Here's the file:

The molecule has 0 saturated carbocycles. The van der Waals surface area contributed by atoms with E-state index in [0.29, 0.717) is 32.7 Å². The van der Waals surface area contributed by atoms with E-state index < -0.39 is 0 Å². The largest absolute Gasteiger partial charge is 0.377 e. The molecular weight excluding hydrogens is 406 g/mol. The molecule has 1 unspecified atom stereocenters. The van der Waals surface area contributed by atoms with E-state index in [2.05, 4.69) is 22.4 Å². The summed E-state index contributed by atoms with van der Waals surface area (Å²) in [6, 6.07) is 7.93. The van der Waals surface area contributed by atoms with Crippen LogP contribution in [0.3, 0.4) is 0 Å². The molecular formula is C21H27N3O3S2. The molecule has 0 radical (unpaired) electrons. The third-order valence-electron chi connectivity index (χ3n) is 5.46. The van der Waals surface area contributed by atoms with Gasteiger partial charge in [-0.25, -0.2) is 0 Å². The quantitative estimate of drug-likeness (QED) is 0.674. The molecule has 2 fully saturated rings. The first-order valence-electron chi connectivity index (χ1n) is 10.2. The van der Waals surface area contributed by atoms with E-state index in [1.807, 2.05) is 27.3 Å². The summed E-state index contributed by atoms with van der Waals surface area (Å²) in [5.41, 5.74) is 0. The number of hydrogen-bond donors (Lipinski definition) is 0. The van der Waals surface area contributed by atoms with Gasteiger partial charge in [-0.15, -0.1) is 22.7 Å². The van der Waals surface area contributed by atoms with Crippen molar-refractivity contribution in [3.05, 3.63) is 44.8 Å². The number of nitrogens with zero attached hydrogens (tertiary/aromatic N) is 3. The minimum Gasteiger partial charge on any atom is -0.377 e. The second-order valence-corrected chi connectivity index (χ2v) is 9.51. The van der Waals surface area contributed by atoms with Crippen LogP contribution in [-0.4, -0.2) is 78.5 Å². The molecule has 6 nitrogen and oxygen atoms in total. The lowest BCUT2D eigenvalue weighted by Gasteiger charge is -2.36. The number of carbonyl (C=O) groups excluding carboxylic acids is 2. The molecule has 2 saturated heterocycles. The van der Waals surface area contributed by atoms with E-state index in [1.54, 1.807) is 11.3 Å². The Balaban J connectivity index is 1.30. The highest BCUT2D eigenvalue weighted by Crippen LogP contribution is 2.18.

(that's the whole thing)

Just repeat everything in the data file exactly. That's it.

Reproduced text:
The molecule has 0 saturated carbocycles. The van der Waals surface area contributed by atoms with E-state index in [0.29, 0.717) is 32.7 Å². The van der Waals surface area contributed by atoms with E-state index < -0.39 is 0 Å². The largest absolute Gasteiger partial charge is 0.377 e. The molecular weight excluding hydrogens is 406 g/mol. The molecule has 1 unspecified atom stereocenters. The van der Waals surface area contributed by atoms with E-state index in [2.05, 4.69) is 22.4 Å². The summed E-state index contributed by atoms with van der Waals surface area (Å²) in [6, 6.07) is 7.93. The van der Waals surface area contributed by atoms with Crippen LogP contribution in [0.3, 0.4) is 0 Å². The molecular formula is C21H27N3O3S2. The molecule has 0 radical (unpaired) electrons. The third-order valence-electron chi connectivity index (χ3n) is 5.46. The van der Waals surface area contributed by atoms with Gasteiger partial charge in [-0.25, -0.2) is 0 Å². The quantitative estimate of drug-likeness (QED) is 0.674. The molecule has 2 fully saturated rings. The first-order valence-electron chi connectivity index (χ1n) is 10.2. The van der Waals surface area contributed by atoms with E-state index in [1.807, 2.05) is 27.3 Å². The summed E-state index contributed by atoms with van der Waals surface area (Å²) in [5.41, 5.74) is 0. The number of hydrogen-bond donors (Lipinski definition) is 0. The van der Waals surface area contributed by atoms with Gasteiger partial charge in [-0.15, -0.1) is 22.7 Å². The van der Waals surface area contributed by atoms with Crippen molar-refractivity contribution in [3.05, 3.63) is 44.8 Å². The number of nitrogens with zero attached hydrogens (tertiary/aromatic N) is 3. The minimum Gasteiger partial charge on any atom is -0.377 e. The second-order valence-corrected chi connectivity index (χ2v) is 9.51. The van der Waals surface area contributed by atoms with Crippen LogP contribution in [-0.4, -0.2) is 78.5 Å². The molecule has 6 nitrogen and oxygen atoms in total. The lowest BCUT2D eigenvalue weighted by Gasteiger charge is -2.36. The number of carbonyl (C=O) groups excluding carboxylic acids is 2. The molecule has 2 saturated heterocycles. The van der Waals surface area contributed by atoms with E-state index in [1.54, 1.807) is 11.3 Å². The Balaban J connectivity index is 1.30. The highest BCUT2D eigenvalue weighted by Crippen LogP contribution is 2.18.